Topics you wish you knew more about
This is the area where Reddit as a platform really stands out, and the one thing it’s truly great at. No matter how niche a community, fandom, or hobby is, a subreddit exists for it. Once your front page is purged of the “junk food”, you can fill it up with some “whole grains”. r/WoodWorking, r/PersonalFinance, r/ArtHistory, r/FoodForThought, r/Linux4noobs, the list goes on!
You don’t need to be actively studying these topics; the idea is that if you’re going to be mindlessly scrolling anyway it might as well be something a little healthier and less addictive.
Not about national (USA) or world news
Social media is not a healthy place in general to be getting your news, but Reddit is particularly bad when it comes to users upvoting the most manipulative and deceptive headlines. Check out this essay for further advice on healthy online news consumption.
Local and hyper-local subreddits
It’s almost guaranteed that at least one subreddit exists for your city, your state/province, your country (if not American), your neighborhood, university, etc. They can be a great way to learn things about your community you might not have known.
As with everything on Reddit, follow with caution and a skeptical eye though- many (the majority of) local and regional subreddits are targets for both active disinformation campaigns and bad-faith culture-war trolling. Political propagandists also target regional subreddits with emotionally-charged wedge issue content in order to sow division and prevent constructive discussion from taking place.
If the moderators of a regional community are mainly hands-off when it comes to encouraging constructive conversation, it is likely that even innocuous topics will turn into the classic endless Reddit comment wars the site is famous for.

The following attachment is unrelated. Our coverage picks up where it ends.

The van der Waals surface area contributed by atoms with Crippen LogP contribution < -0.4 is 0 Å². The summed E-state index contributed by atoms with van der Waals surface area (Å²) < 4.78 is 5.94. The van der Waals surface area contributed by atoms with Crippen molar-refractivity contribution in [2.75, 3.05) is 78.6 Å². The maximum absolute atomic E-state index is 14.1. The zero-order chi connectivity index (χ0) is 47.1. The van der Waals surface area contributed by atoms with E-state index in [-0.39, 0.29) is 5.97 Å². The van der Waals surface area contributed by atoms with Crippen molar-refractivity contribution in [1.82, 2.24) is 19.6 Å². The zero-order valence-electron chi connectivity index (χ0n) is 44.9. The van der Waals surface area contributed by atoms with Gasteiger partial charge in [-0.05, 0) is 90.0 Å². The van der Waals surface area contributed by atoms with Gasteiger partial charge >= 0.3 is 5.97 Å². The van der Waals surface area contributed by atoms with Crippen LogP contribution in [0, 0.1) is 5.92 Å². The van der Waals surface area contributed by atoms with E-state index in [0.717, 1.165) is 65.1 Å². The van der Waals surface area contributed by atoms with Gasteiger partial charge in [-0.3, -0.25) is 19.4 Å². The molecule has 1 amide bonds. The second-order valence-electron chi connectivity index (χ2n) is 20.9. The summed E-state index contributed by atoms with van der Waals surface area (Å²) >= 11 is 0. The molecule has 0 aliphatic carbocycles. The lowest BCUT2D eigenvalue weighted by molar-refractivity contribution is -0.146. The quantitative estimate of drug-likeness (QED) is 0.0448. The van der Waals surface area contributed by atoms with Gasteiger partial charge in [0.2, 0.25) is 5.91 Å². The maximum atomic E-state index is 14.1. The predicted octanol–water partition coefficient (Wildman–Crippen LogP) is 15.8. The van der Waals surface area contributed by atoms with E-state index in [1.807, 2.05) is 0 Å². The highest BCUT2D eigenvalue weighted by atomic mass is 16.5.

There is utility in following local subreddits, but not at the cost of your sanity or emotional stability. There are other, better ways to get local news online like curating your Instagram or setting up an RSS reader. So if your local subreddit is trash and no alternatives exist, don’t sweat it, you can find that content elsewhere.
Bonus Tip: Use reddit “old mode” to disable infinite scrolling
Remember Reddit and other social media sites are created in a way to prioritize users spending maximum time on them over all else. Your mental health, anxiety levels, education, and even your grasp of reality are tangential goals at best. Until that fact changes, the only person looking out for your mental well-being online is going to be you.
Even if you can’t bring yourself to wholly separate yourself from a platform, you can limit access of the algorithms’ tendrils to the more vulnerable parts of your brain by not playing their game the way they expect you to play it.
Stay Grounded is a 100% reader-supported publication helping people get offline. To support my work, consider becoming a free or paid subscriber.
It is a scientific fact that out of millions of daily examples, no “debate” on Reddit has ever resulted in a single perspective change. So do yourself a favor and don’t waste your mental energy. Walking away is hard in the moment, but you’ll be grateful to yourself in the long run.